A while ago I obtained a ZTW 7 x 12″ router. It was simple to assemble, but there is actually a bit more to it than simply assembling the frame. Although ZTW sells a spindle assembly with the proper mounting hardware, another option is to use a Dremel or other rotary tool and provide your own mounting hardware. I had a Dremel 200 in my garage already and have access to a milling machine, so this seemed to be a good option.
After some thought and comparison with what others had done, a simple solution seemed to be a split mount pictured to the right. Below is the original design that I did in Sketchup. I couldn’t figure out how to split the it without simply drawing 2 models, so here it is before the saw cut.
After this shape was cut out, but before slitting the pieces, pilot holes for 6-32 screws were drilled 3.55 inches apart (as shown hidden above – this worked well for me, but you may want to measure if duplicating this setup). Try to keep the holes as straight as possible, but there will be some wobble towards the end. Because of this, it’s important to match each piece as they were before being cut or they won’t fit well. I’d recommend marking each with a pen across the future cut line.
Cut the center hole before splitting as well so everything will line up correctly. After this cut has been done, the side facing the router should be tapped through for a 6-32 screw. The other side should be clearance-drilled for a 6-32 bolt. Also, one will need to think about clearance for the screw head, which, in my case, meant cutting it out later as I didn’t leave enough room.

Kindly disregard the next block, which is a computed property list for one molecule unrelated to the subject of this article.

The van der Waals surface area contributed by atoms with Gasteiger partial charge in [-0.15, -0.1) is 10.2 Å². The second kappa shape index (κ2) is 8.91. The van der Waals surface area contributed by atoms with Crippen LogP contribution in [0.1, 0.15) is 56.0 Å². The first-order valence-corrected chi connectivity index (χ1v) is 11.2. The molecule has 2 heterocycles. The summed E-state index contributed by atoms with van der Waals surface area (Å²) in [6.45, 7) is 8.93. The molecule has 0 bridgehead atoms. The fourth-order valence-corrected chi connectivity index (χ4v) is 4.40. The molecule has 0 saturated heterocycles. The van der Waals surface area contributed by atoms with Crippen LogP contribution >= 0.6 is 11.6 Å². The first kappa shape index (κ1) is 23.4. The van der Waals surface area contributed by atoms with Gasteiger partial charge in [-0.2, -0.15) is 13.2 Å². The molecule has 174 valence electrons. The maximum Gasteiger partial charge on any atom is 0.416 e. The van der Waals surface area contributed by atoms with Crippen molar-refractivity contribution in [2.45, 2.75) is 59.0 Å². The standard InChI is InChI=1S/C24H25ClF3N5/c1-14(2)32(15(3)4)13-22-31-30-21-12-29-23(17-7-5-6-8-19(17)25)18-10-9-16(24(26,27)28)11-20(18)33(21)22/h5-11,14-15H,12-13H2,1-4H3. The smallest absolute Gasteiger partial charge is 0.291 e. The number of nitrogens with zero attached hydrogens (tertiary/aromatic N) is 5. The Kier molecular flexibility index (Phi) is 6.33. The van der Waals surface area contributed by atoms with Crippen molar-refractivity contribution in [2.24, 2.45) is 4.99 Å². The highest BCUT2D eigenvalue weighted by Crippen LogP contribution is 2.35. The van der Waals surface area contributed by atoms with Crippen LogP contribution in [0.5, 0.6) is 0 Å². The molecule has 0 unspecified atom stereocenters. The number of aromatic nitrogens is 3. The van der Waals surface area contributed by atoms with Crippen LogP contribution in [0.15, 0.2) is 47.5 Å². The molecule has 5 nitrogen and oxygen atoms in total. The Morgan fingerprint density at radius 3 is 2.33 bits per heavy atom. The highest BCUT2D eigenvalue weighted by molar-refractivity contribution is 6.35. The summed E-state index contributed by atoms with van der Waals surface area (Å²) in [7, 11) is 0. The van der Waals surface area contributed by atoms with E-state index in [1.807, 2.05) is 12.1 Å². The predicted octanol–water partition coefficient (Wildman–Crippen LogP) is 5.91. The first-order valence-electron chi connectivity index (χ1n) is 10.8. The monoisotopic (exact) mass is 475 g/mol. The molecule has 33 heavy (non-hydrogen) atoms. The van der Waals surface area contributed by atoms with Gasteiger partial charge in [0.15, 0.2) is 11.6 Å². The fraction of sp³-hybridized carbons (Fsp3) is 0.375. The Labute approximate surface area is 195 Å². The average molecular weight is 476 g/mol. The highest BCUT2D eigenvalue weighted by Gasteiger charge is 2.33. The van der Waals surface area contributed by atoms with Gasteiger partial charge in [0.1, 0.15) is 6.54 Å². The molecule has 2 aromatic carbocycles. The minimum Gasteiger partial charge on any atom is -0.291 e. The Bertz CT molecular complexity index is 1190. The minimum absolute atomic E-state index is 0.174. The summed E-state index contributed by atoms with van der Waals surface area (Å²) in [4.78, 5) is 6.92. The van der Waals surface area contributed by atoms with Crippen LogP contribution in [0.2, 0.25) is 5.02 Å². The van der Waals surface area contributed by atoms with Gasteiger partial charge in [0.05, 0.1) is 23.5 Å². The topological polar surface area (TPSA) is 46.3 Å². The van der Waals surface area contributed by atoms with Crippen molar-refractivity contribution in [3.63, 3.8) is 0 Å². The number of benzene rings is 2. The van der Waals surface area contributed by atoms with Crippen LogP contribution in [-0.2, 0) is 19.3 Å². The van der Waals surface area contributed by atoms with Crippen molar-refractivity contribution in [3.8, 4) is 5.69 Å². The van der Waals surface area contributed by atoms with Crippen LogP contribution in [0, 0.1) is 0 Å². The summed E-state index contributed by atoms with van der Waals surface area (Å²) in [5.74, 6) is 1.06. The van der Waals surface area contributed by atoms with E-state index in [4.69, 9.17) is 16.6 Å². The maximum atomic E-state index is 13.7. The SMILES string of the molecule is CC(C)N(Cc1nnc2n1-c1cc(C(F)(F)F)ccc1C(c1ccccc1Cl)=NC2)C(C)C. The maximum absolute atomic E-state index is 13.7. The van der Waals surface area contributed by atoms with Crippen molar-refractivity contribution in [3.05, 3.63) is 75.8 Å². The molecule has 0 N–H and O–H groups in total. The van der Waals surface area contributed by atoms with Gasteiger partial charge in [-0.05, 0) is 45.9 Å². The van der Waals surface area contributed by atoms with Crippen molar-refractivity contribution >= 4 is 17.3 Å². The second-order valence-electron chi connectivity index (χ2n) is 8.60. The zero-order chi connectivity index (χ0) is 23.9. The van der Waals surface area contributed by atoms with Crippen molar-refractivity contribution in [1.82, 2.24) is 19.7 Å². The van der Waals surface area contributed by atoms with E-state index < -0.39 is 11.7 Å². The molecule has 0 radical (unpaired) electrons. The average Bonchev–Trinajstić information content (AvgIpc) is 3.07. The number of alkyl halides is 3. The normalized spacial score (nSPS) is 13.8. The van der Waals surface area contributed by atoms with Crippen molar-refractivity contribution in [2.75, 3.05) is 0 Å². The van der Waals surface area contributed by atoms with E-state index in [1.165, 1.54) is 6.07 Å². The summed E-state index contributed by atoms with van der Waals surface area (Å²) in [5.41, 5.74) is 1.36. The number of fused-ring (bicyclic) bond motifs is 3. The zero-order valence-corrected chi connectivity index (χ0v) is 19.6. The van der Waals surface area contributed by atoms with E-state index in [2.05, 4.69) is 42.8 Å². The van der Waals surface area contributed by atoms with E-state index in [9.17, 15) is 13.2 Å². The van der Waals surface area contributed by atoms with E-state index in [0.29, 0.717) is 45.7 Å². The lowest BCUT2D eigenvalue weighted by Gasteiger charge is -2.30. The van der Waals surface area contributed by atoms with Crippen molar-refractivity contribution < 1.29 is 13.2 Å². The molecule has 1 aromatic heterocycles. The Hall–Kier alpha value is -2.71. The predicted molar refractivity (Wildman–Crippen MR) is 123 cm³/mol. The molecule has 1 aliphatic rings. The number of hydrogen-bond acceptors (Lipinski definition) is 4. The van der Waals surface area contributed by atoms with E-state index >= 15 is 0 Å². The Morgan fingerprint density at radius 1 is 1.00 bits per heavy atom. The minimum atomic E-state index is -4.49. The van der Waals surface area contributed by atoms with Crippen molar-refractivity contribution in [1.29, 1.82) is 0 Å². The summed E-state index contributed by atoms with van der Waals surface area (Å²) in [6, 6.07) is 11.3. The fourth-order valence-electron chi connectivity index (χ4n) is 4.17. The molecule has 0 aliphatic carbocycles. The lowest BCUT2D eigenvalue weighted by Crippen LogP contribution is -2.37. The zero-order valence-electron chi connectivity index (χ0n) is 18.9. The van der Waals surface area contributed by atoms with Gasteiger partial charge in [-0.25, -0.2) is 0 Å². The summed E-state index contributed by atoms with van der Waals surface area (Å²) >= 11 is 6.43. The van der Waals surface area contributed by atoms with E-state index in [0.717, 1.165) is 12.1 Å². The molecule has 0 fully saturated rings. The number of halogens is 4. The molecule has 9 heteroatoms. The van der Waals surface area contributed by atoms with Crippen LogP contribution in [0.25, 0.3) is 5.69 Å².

To hold everything tightly, you’ll need to hold the Dremel by the top and the bottom with two (nearly) identical pieces. Some operations, such as cutting the center hole can be done together. As for material, I used two pieces of clear 3/8 inch polycarbonate that I had laying around. This is probably overkill since the piece I used will absorb a small-caliber pistol round (please don’t test this). A piece of PVC or other plastic or MDF would probably work just as well.
Once both pieces are done, bolt them to the ZTW frame with the Dremel tool inside as shown above. Although I haven’t, you may want to modify the top holder slightly as the Dremel tool gets a little larger towards the top.
I haven’t tested this setup cutting material yet as a computer is just recently available to run it, but I’m optimistic that It will work well. Most people seem to use a Dremel 300 or other tool when running a CNC router, so hopefully the 200 will at least be adequate to try things out.
Update 11/13/2011: I modified the bottom bracket to hold things on the threaded bottom. It seems like it will be more accurate since it’s held closer to the worksurface.
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For more information about the ZTW build, check out this article.